The secondary end points of the study included the median time to initiation of chemotherapy and initiation of opiate therapy for prostate cancer pain. The study revealed a 39% decrease in the risk of cytotoxic chemotherapy initiation—a median of 26.5 months compared to 16.8 months for the control group. Additionally, there was a 29% decrease in the risk of opiate use for cancer pain to a median time of 23.7 months for the control arm; the median time for the AA group not reached.
Grade 3/4 adverse events were more common in the AA group, but despite longer exposure to the agent, the safety profile remained favorable (Table 1). Hypertension occurred in 4.2% of the AA group versus 3.1% of the placebo group; hypokalemia occurred in 2.6% versus 1.9%, respectively. Liver enzymes were also higher in the AA group (ALT increased 5.5%; AST increased 3.1%) compared with the placebo group (ALT increased 0.7%; AST increased 0.9%).
Table 1. Grade 3/4 Adverse Events Reported in COU-AA-3021
|Grade 3/4 Adverse Events||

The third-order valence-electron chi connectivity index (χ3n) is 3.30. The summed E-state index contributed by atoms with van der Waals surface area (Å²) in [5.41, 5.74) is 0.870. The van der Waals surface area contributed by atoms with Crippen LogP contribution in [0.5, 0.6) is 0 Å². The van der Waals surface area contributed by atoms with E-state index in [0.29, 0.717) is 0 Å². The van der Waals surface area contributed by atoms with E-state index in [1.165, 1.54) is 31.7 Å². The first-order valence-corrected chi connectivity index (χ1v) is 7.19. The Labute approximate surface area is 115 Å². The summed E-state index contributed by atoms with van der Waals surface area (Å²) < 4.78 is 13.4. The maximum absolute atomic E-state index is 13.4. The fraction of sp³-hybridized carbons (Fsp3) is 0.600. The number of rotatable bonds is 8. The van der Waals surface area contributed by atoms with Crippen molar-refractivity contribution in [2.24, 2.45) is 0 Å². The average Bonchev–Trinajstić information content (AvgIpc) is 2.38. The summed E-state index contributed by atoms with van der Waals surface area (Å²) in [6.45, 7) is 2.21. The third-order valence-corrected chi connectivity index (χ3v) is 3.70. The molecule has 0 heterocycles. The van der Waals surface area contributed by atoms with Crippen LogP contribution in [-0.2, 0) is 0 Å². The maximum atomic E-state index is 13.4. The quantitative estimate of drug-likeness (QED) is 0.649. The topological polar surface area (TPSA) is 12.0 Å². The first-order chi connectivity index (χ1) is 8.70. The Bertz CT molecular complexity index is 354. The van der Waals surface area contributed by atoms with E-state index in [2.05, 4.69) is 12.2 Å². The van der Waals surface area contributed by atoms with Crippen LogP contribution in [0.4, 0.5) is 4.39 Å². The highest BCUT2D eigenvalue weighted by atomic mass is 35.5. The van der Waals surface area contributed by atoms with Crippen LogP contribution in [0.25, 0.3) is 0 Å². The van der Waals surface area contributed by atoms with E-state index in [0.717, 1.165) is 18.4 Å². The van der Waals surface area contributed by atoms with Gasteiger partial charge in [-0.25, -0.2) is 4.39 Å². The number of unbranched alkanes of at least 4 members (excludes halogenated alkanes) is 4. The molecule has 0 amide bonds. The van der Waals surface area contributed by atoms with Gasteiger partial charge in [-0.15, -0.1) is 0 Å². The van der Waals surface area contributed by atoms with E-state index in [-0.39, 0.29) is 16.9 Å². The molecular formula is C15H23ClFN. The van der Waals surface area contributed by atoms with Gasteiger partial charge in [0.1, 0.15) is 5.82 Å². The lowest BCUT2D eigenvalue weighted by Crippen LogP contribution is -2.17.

Abiraterone acetate plus prednisone group
Placebo plus prednisone group
|Increase in ALT||5.5%||0.7%|
|Increase in AST||3.1%||0.9%|
“The COU-AA-302 study has confirmed that targeting the androgen signaling pathway remains a meaningful intervention for patients with metastatic castration-resistant prostate cancer. Patients with metastatic castration-resistant prostate cancer without prior chemotherapy who are in need of treatment now have options beyond standard chemotherapy,” said Dr. Rathkopf regarding the study outcomes in an interview with ChemotherapyAdvisor.com.
Dr. Crawford also indicated, “This study (COU-AA-302) is a very important study because it is a game-changer and suggests moving this agent up prior to chemotherapy.”
Results from the more recent analyses and earlier interim analyses from COU-AA-302 were the basis for the December 2012 U.S. Food and Drug Administration (FDA) approval of an expanded indication for AA in combination with prednisone for treating men with metastatic prostate cancer.